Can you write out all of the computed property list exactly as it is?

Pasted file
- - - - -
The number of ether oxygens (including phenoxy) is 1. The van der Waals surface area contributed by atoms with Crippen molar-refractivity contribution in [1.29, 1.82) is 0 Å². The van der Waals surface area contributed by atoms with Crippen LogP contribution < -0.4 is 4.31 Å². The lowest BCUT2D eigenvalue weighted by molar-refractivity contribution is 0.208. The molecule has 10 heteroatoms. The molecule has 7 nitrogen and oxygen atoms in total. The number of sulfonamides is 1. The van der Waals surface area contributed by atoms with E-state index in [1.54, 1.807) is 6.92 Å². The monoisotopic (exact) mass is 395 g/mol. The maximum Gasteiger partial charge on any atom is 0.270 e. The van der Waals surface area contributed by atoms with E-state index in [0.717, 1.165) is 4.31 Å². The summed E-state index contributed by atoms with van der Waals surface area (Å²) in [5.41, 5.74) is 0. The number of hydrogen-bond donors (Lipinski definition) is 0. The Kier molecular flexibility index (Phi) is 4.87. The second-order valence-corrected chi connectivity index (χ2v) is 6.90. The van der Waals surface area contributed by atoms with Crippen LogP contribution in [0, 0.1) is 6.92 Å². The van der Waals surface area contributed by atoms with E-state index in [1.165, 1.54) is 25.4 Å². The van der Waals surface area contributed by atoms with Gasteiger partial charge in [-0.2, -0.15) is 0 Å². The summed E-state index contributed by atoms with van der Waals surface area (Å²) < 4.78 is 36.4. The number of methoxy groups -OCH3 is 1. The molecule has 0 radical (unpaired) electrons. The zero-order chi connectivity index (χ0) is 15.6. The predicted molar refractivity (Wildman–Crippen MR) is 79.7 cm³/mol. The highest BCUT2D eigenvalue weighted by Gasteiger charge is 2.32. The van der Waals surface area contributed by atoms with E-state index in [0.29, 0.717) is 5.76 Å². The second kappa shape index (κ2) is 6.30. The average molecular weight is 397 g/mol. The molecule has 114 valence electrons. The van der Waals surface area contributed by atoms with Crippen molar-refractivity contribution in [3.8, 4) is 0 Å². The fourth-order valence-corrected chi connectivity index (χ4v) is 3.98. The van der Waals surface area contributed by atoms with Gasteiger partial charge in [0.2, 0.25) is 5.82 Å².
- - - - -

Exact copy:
The number of ether oxygens (including phenoxy) is 1. The van der Waals surface area contributed by atoms with Crippen molar-refractivity contribution in [1.29, 1.82) is 0 Å². The van der Waals surface area contributed by atoms with Crippen LogP contribution < -0.4 is 4.31 Å². The lowest BCUT2D eigenvalue weighted by molar-refractivity contribution is 0.208. The molecule has 10 heteroatoms. The molecule has 7 nitrogen and oxygen atoms in total. The number of sulfonamides is 1. The van der Waals surface area contributed by atoms with E-state index in [1.54, 1.807) is 6.92 Å². The monoisotopic (exact) mass is 395 g/mol. The maximum Gasteiger partial charge on any atom is 0.270 e. The van der Waals surface area contributed by atoms with E-state index in [0.717, 1.165) is 4.31 Å². The summed E-state index contributed by atoms with van der Waals surface area (Å²) in [5.41, 5.74) is 0. The number of hydrogen-bond donors (Lipinski definition) is 0. The Kier molecular flexibility index (Phi) is 4.87. The second-order valence-corrected chi connectivity index (χ2v) is 6.90. The van der Waals surface area contributed by atoms with Crippen LogP contribution in [0, 0.1) is 6.92 Å². The van der Waals surface area contributed by atoms with E-state index in [1.165, 1.54) is 25.4 Å². The van der Waals surface area contributed by atoms with Gasteiger partial charge in [-0.2, -0.15) is 0 Å². The summed E-state index contributed by atoms with van der Waals surface area (Å²) < 4.78 is 36.4. The number of methoxy groups -OCH3 is 1. The molecule has 0 radical (unpaired) electrons. The zero-order chi connectivity index (χ0) is 15.6. The predicted molar refractivity (Wildman–Crippen MR) is 79.7 cm³/mol. The highest BCUT2D eigenvalue weighted by Gasteiger charge is 2.32. The van der Waals surface area contributed by atoms with E-state index in [0.29, 0.717) is 5.76 Å². The second kappa shape index (κ2) is 6.30. The average molecular weight is 397 g/mol. The molecule has 114 valence electrons. The van der Waals surface area contributed by atoms with Crippen molar-refractivity contribution in [3.8, 4) is 0 Å². The fourth-order valence-corrected chi connectivity index (χ4v) is 3.98. The van der Waals surface area contributed by atoms with Gasteiger partial charge in [0.2, 0.25) is 5.82 Å².